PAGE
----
Update: While I disagree with the decision to remove the flags, I commend W & L President Ruscio for this part of his announcement:
In five years as president of Washington College (and in three as superintendent of the U.S. Military Academy), Robert E. Lee displayed his estimable skill as an innovative and inspiring educator. I personally take pride in his significant accomplishments here and will not apologize for the crucial role he played in shaping this institution. Affection for and criticism of historical figures living in complicated times are not mutually exclusive positions, however, as the scholar Joseph Ellis concluded after his study of Thomas Jefferson. Ellis found it difficult to "steer an honorable course between evisceration and idolatry" when it came to Jefferson. As I have listened to and read comments about Lee these past few months, I have felt the same way. Lee was an imperfect individual living in imperfect times. Lee deserves, and his record can withstand, an honest appraisal by those who understand the complexities of history. His considerable contributions to this institution are part of that record.

Given today's political climate, along with the fact that some of the more vocal critics of Lee and others from our Nation's past DO NOT, "understand the complexities of history", that statement took some courage. 

Update #2:  Some Boston bloggers are deflecting some of the criticisms about this issue by trumpeting the fact that W & L will be displaying the original flags in the museum below Lee Chapel.  So? That could have been done without removing the other flags. Nice try. Note how these folks believe THEY are the ones to determine what is the "proper" way to exhibit these flags. Rather elitist, wouldn't you say?

*I don't believe the next target will be the Recumbent Lee, but for fear of giving someone some ideas, I'd rather not mention it - just in case I'm wrong.

05 July 2014

More From Wackydemia

Headline:
University offers female students extra credit for not shaving their armpits.
Arizona State University. Your tax dollars at work. What can one add? Well, we can add this:
“The experience helped me better understand how pervasive gendered socialization is in our culture. Furthermore, by doing this kind of activist project I was no longer an armchair activist theorizing in the classroom.” she said.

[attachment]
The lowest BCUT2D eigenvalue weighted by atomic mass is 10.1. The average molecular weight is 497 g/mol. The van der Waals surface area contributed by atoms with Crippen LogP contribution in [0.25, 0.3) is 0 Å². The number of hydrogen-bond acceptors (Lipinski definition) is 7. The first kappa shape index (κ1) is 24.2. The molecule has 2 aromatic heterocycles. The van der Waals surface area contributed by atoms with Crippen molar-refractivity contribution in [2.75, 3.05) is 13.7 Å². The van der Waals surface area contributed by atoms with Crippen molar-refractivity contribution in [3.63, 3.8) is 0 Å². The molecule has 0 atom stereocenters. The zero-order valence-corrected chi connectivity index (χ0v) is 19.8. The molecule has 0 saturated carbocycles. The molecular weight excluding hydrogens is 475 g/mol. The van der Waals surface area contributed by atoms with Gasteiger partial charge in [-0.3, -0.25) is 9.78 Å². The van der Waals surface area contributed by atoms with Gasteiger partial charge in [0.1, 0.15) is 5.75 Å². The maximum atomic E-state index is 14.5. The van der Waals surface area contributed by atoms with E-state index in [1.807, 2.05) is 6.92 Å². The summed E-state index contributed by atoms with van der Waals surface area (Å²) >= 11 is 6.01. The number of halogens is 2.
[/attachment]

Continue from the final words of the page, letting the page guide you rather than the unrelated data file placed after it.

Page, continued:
Correct: "no longer an armchair activist." These students are now armpit activists. Excellent use of resources. I'm sure this "experience" will serve them well in the real world. Nothing like a university education to prepare one for the important things in life.

04 July 2014

Happy Independence Day

Lest we forget . . .



And Francis Scott Key helps us remember . . .

03 July 2014

Pew Research Indicates Liberals Are Less Likely To Be Proud Americans & Place Less Emphasis On "Honor & Duty"


And would that, by extension, apply to most members of academia? Now, before going off on me, notice that I've done two things:
  1. I've cited a respected polling and research organization.
  2. I've followed with a question about possible connections based on other polls, along with empirical evidence.


More here.

01 July 2014

History Teachers "Shocked & Dismayed"

Now that the 2013 – 2014 school year is in their rearview mirrors, thousands of AP US History teachers are focusing for the first time on the College Board’s new “redesigned” APUSH Framework. Many teachers are shocked and dismayed by what they are discovering. A number of teachers have written us letters expressing their concerns about the new Framework. . . . “Balance” has disappeared. Students will learn a great deal about American oppressors and exploiters but little about the dreamers, innovators, and heroes who built our country.
So what's to be so shocked about? This simply reflects much of academia's perspective, as I've been cataloging for several years now--and they've been denying. As Richard Weaver once wrote, "ideas have consequences." The "enemies of American Exceptionalism" offered their ideas, academia embraced them and now there are consequences. Story here. More "anecdotal" evidence I suppose?